I experienced William Blake’s poem as my life flashed before my eyes when I received a ‘death sentence’ on October 1st.
"To see the world in a grain of sandThe nuclear scan of my painful rib shows an area of possible bone metastases from previous breast cancer. Like Emily Dickinson:
and to see heaven in a wild flower,
hold infinity in the palm of your hands,
and eternity in an hour."
"I felt a cleavage in my mind
As if my brain had split;
I tried to match it, seam by seam,
But could not make them fit.
The thought behind I strove to join
Unto the thought before,
But sequence raveled out of reach
Like balls upon a floor."
A door is closing in my face. My years are shortly numbered. The thought of dying from cancer is ominous; how will I handle the pain? I remember others who have gone through that agony: my aunt Marie, some Franciscan sisters – Cyrene, Ann, Rita and Johnelle. They made the journey gracefully, so, so can I, I say to myself. One step at a time. I know I’m in good hands, etc. etc. Although I mean these words, they don’t keep the lid on my anxiety.
My largest grief is for Clare’s Well, and for my family and friends! I can hardly bear to see the pain and concern in Carol and Paula’s faces. We haven’t fully healed from Aggie’s death less than a year ago. How can they bear this? And who will share their work load? I am more concerned about this than I am about my own future, because I can count on community to care for me. My personal care is more obvious than is staffing at Clare’s Well.
Each morning, Carol, Paula and I share prayer and whatever else is on our minds. I have an x-ray report, not a final diagnosis, they remind me. An upcoming biopsy could be benign. These compassionate women help me to think positively. They pray for me.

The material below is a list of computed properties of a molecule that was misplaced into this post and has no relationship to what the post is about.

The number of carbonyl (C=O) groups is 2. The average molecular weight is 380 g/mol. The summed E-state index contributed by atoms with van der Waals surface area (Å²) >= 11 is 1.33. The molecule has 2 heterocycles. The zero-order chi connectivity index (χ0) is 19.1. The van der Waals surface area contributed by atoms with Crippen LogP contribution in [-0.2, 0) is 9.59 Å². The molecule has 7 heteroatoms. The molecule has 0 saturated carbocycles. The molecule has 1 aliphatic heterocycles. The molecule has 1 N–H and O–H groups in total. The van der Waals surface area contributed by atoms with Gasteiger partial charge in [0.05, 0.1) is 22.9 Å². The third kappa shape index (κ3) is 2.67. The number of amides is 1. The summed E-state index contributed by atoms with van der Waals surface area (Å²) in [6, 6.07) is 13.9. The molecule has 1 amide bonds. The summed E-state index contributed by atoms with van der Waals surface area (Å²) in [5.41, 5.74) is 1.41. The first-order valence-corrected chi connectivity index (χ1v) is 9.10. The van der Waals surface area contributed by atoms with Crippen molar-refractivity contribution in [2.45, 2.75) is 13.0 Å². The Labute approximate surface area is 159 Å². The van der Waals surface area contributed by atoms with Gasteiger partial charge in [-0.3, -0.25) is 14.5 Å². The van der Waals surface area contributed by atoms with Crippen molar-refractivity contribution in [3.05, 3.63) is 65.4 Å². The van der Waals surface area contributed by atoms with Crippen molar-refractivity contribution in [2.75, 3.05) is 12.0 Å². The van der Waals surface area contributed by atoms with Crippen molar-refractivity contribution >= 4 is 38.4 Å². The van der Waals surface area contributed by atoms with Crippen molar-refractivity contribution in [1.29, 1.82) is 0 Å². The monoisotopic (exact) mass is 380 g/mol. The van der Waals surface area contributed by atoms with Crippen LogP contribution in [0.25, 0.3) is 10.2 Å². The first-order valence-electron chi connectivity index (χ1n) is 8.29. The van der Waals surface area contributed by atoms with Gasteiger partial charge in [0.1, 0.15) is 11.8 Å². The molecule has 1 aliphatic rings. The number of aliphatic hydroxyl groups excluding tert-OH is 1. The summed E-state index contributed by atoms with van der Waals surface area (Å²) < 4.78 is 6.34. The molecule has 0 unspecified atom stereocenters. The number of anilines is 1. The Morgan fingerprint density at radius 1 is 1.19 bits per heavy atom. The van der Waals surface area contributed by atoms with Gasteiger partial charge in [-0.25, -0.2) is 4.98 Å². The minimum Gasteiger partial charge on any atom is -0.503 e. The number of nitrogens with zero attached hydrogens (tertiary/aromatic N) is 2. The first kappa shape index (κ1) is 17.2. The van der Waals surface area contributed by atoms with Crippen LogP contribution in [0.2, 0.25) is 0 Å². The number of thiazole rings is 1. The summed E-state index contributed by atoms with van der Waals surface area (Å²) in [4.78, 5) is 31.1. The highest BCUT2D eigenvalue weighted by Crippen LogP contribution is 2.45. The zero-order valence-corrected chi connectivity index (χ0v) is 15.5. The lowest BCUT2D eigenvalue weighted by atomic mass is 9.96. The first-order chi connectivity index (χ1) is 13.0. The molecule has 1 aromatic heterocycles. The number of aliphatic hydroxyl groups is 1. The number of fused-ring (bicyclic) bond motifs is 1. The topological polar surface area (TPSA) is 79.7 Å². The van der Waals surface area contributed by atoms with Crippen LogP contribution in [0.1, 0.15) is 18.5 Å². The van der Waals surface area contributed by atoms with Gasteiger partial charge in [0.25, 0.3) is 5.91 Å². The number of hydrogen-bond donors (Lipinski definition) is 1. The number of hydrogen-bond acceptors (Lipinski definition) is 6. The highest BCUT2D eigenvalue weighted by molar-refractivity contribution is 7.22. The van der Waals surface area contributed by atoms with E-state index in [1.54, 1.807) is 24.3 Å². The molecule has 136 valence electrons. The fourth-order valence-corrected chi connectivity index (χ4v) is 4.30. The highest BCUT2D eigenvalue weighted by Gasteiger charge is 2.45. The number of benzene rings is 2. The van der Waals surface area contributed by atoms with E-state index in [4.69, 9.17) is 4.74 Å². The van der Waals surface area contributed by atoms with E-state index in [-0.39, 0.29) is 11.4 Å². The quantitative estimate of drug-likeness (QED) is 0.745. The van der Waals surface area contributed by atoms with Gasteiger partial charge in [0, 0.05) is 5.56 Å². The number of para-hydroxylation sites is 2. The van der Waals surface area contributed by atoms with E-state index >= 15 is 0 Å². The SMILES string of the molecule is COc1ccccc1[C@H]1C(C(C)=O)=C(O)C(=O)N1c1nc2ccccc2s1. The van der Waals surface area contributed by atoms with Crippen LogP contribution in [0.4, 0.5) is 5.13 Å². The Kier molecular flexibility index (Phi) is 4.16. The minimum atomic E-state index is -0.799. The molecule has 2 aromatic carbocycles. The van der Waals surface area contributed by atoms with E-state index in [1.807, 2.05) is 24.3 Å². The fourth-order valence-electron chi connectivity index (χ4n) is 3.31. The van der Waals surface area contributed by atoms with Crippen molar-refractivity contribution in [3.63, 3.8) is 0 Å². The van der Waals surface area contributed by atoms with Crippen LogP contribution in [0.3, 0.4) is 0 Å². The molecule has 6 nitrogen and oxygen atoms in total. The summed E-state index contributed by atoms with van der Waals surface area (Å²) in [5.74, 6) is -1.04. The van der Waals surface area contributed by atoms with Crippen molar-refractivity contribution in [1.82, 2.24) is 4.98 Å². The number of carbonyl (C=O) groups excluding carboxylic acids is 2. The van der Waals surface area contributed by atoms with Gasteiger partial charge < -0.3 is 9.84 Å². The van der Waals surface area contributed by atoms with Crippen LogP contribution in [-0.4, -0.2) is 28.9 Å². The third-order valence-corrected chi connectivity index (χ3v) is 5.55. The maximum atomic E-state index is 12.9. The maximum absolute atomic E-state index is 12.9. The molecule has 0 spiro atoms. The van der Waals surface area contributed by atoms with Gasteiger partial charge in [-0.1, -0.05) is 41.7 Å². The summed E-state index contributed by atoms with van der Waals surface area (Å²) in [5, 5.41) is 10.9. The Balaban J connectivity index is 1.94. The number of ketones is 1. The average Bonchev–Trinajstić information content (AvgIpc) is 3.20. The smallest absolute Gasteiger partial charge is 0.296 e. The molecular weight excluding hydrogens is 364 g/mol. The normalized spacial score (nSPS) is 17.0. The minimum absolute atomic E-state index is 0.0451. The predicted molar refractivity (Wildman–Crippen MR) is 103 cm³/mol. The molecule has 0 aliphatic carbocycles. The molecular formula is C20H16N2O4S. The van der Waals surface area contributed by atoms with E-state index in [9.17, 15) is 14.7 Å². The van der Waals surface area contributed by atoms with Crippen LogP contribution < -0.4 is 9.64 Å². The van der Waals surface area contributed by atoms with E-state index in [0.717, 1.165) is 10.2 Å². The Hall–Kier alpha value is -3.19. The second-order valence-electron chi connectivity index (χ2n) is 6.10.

Ten days later, on October 10th, Carol accompanied me to receive my biopsy report: no evidence of malignancy, only rib damage from some forgotten fall! I am shedding tears of gratitude both for the good news and for Carol’s companionship: someone to experience this huge relief with me.
That night I awoke too excited to sleep. I have my life back with a healthy body, a future, Clare’s Well community, and a greatly enhanced enthusiasm for all of the above. An inner door has broken open with blinders of over-familiarity and taking-life-for-granted stripped away. I see what I value, and I don’t have to leave just yet.
This was not a totally terrible experience, not that I’d ask to go through it again. Pain and facing death do teach lessons not available in any other school.
If I am allowed to know I am dying when my days end, I now believe I will be able to go forward with greater grace, trusting death as a normal part of life. These ten days were a rehearsal. I passed the preliminary exam without crashing. I feel encouraged that I will be able to pass the final test.